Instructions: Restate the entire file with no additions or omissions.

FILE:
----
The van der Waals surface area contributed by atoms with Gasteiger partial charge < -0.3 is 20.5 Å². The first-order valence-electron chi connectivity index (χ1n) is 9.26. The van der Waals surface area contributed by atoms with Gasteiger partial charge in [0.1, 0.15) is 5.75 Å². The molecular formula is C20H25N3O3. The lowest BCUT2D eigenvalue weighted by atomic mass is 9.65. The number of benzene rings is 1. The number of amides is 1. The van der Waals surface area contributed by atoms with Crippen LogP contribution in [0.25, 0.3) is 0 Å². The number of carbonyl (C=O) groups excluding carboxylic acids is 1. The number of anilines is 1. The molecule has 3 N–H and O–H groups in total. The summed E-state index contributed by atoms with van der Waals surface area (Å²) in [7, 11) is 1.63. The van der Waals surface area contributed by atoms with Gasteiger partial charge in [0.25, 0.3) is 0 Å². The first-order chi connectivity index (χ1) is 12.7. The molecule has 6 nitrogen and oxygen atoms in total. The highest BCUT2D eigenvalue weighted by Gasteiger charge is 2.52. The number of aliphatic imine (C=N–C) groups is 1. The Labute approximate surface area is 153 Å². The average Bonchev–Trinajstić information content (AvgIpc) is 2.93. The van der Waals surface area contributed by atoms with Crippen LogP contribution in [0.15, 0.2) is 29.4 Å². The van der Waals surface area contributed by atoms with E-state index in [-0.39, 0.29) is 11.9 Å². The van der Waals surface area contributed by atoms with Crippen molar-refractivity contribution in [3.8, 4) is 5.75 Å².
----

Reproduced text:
The van der Waals surface area contributed by atoms with Gasteiger partial charge < -0.3 is 20.5 Å². The first-order valence-electron chi connectivity index (χ1n) is 9.26. The van der Waals surface area contributed by atoms with Gasteiger partial charge in [0.1, 0.15) is 5.75 Å². The molecular formula is C20H25N3O3. The lowest BCUT2D eigenvalue weighted by atomic mass is 9.65. The number of benzene rings is 1. The number of amides is 1. The van der Waals surface area contributed by atoms with Crippen LogP contribution in [0.25, 0.3) is 0 Å². The number of carbonyl (C=O) groups excluding carboxylic acids is 1. The number of anilines is 1. The molecule has 3 N–H and O–H groups in total. The summed E-state index contributed by atoms with van der Waals surface area (Å²) in [7, 11) is 1.63. The van der Waals surface area contributed by atoms with Gasteiger partial charge in [0.25, 0.3) is 0 Å². The first-order chi connectivity index (χ1) is 12.7. The molecule has 6 nitrogen and oxygen atoms in total. The highest BCUT2D eigenvalue weighted by Gasteiger charge is 2.52. The number of aliphatic imine (C=N–C) groups is 1. The Labute approximate surface area is 153 Å². The average Bonchev–Trinajstić information content (AvgIpc) is 2.93. The van der Waals surface area contributed by atoms with Crippen LogP contribution in [0.15, 0.2) is 29.4 Å². The van der Waals surface area contributed by atoms with E-state index in [-0.39, 0.29) is 11.9 Å². The van der Waals surface area contributed by atoms with Crippen molar-refractivity contribution in [3.8, 4) is 5.75 Å².